China goads Canada to free Huawei CFO or face consequences
On Saturday, China warned Canada that there would be severe consequences if it did not immediately release Huawei Technologies Co Ltd’s chief financial officer, calling the case ‘extremely nasty’.
On Dec 1, Meng Wanzhou, Huawei’s global chief financial officer, was arrested in Canada and faces extradition to the United States, which alleges that she covered up her company’s links to a firm that tried to sell equipment to Iran despite sanctions.
Meng Wanzhou is the daughter of the founder of Huawei Technologies.
If extradited to the United States is successful, then Meng would face charges of conspiracy to defraud multiple financial institutions, a Canadian court heard on Friday, with a maximum sentence of 30 years for each charge.
After nearly six hours of hearing arguments and counter-arguments, No decision was reached. Thus, the hearing was adjourned until Monday.
China’s Foreign Ministry said that Vice Foreign Minister Le Yucheng had issued the warning to release Meng to Canada’s ambassador in Beijing, summoning him to lodge a ‘strong protest’, said in statement,.
On Saturday Adam Austen- a spokesman for Canadian Foreign Minister Chrystia Freeland, said that there is “nothing to add beyond what the Minister said yesterday”.
Meanwhile, Freeland told reporters on Friday that relationship with China is important and valued, and Canada’s ambassador in Beijing has assured Chinese that consular access will be provided to Meng.
When asked about the possible Chinese backlash after the arrest of Huawei’s CFO, Prime Minister Justin Trudeau told reporters on Friday that Canada has a very good relationship with Beijing.
Canada’s arrest of Meng at the request of the United States while she was changing plane in Vancouver was a serious breach of her lawful rights, Le said.
The move “ignored the law, was unreasonable” and was in its very nature “extremely nasty,” he added.
“China strongly urges the Canadian side to immediately release the detained person, and earnestly protect their lawful, legitimate rights, otherwise Canada must accept full responsibility for the serious consequences caused.”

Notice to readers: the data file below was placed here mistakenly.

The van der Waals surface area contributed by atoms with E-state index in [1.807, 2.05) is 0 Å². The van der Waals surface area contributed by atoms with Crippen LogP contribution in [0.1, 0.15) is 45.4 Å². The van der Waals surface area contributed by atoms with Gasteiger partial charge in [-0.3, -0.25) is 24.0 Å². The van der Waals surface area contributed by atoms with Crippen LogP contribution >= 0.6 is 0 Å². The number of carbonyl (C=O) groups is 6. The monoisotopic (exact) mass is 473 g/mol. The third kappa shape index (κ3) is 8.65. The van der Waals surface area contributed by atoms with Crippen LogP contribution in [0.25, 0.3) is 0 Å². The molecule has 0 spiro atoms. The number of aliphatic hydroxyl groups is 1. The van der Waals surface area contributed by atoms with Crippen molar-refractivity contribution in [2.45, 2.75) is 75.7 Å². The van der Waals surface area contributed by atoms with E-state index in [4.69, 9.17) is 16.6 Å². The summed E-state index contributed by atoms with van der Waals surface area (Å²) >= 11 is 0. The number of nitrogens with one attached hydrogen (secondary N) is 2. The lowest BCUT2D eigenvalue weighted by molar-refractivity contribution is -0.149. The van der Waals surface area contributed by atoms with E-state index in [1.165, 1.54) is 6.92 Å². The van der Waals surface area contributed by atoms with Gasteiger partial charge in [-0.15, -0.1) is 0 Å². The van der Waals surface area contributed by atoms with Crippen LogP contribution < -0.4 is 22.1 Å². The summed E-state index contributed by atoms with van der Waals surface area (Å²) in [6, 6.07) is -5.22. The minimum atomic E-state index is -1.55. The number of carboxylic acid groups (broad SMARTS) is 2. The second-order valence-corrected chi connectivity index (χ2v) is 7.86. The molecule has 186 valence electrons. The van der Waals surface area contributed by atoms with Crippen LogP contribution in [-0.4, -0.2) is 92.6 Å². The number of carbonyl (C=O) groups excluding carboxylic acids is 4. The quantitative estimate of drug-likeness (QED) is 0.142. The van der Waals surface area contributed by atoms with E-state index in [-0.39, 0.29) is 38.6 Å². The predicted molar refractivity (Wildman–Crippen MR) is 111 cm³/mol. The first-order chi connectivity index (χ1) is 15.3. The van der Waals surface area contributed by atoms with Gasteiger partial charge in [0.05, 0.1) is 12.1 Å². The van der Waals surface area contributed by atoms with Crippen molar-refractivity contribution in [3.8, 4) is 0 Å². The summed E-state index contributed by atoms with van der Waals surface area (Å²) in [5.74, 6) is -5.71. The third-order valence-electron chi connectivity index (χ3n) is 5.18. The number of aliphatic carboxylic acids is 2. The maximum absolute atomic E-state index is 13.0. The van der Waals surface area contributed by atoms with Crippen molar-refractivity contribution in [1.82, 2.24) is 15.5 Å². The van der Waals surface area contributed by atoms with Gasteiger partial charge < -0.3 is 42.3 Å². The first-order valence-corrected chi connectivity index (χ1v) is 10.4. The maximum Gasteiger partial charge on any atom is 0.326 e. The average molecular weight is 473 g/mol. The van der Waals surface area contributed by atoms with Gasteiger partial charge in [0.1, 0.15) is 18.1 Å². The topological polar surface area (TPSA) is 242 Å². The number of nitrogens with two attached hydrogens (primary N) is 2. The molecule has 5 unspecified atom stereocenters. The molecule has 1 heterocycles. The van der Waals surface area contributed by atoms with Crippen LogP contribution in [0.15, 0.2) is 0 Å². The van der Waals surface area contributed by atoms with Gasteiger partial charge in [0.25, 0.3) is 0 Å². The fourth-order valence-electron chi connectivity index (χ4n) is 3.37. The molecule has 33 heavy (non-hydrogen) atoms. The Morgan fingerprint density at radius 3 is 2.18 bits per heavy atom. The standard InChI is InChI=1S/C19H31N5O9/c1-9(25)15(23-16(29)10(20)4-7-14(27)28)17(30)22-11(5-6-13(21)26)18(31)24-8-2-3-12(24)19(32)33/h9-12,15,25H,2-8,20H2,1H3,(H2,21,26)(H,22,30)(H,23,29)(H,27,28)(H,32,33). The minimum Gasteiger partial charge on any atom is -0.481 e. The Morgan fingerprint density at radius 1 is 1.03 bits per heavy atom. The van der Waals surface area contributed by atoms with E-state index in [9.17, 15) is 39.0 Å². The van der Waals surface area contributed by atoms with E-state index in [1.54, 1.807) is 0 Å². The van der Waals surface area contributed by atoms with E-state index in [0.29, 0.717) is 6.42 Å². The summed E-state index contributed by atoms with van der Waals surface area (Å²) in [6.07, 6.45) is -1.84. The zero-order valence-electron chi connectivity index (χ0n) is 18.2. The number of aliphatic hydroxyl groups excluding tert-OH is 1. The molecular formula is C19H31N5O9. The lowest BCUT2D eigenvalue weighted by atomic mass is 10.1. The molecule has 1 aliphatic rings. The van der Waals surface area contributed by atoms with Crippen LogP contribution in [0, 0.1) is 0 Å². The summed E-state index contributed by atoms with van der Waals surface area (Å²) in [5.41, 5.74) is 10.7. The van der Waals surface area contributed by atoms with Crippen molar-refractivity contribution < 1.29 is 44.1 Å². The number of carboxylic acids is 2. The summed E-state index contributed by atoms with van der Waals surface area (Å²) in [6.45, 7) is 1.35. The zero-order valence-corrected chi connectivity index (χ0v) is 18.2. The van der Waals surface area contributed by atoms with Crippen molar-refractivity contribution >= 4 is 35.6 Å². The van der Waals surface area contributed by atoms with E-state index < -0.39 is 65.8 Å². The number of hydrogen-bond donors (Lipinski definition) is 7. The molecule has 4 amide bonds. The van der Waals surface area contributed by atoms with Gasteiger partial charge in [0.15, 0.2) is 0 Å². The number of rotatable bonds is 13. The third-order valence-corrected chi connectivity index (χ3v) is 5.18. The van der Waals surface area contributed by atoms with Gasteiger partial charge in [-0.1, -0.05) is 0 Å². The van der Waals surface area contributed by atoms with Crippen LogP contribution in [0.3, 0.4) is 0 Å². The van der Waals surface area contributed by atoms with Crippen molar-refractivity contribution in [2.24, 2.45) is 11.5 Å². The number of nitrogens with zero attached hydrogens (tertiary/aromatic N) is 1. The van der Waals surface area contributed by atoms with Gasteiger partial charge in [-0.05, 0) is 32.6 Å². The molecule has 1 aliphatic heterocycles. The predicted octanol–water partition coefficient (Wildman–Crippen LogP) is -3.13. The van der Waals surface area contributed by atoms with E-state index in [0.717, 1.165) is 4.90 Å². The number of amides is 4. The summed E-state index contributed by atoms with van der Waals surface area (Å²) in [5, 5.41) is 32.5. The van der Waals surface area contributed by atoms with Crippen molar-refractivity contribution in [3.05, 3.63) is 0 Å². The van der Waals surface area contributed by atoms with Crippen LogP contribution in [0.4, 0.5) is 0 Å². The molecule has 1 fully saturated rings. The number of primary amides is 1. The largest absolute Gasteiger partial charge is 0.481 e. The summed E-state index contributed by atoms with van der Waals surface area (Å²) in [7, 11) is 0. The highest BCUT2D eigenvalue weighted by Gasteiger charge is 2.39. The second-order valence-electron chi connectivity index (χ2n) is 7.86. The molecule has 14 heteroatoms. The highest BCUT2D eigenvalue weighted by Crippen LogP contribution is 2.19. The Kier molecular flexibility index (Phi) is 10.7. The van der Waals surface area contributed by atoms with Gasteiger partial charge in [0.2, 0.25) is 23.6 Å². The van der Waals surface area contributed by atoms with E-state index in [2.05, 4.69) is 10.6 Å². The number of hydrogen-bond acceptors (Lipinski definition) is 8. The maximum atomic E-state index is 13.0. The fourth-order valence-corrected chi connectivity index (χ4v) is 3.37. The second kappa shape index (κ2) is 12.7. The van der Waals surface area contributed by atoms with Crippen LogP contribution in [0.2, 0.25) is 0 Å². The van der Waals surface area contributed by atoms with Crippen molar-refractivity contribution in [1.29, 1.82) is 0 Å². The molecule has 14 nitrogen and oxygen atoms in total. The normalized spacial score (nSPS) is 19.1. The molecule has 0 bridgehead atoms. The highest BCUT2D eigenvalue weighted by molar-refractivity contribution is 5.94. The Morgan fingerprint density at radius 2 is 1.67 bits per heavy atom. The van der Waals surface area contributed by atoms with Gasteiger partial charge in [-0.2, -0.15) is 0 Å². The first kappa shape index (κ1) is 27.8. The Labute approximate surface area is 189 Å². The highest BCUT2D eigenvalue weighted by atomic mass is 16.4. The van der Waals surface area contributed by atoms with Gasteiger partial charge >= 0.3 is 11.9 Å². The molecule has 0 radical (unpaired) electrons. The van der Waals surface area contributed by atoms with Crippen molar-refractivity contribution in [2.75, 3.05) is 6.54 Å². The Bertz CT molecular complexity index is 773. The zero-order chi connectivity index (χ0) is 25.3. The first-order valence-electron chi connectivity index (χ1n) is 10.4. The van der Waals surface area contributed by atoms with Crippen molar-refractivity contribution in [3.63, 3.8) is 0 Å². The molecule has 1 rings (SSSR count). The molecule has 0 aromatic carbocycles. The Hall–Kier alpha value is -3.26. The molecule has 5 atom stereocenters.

David Mulroney, former Canadian ambassador to China, said on Friday, “There will probably be a deep freeze with the Chinese in high-level visits and exchanges.”
He further added, “The ability to talk about free trade will be put in the ice box for a while. But we’re going to have to live with that. That’s the price of dealing with a country like China.”
Meng’s arrest was on the same day that US President Donald Trump met in Argentina with China’s Xi Jinping to look for ways to resolve an escalating trade war between the world’s two largest economies.
A US State Department official, speaking on condition of anonymity said, “We are tracking the developments of this case and refer you to the filings in the Supreme Court of British Columbia.”
Apparently, the news of Meng’s arrest has roiled stock markets and drawn condemnation from Chinese authorities, even though Trump and his top economic advisers have played down its importance to trade talks after the two leaders agreed to a truce.
On Friday, a Huawei spokesman said, “the company has ‘every confidence that the Canadian and US legal systems will reach the right conclusion.” However, the company has asserted it complies with all applicable export control and sanctions laws and other regulations.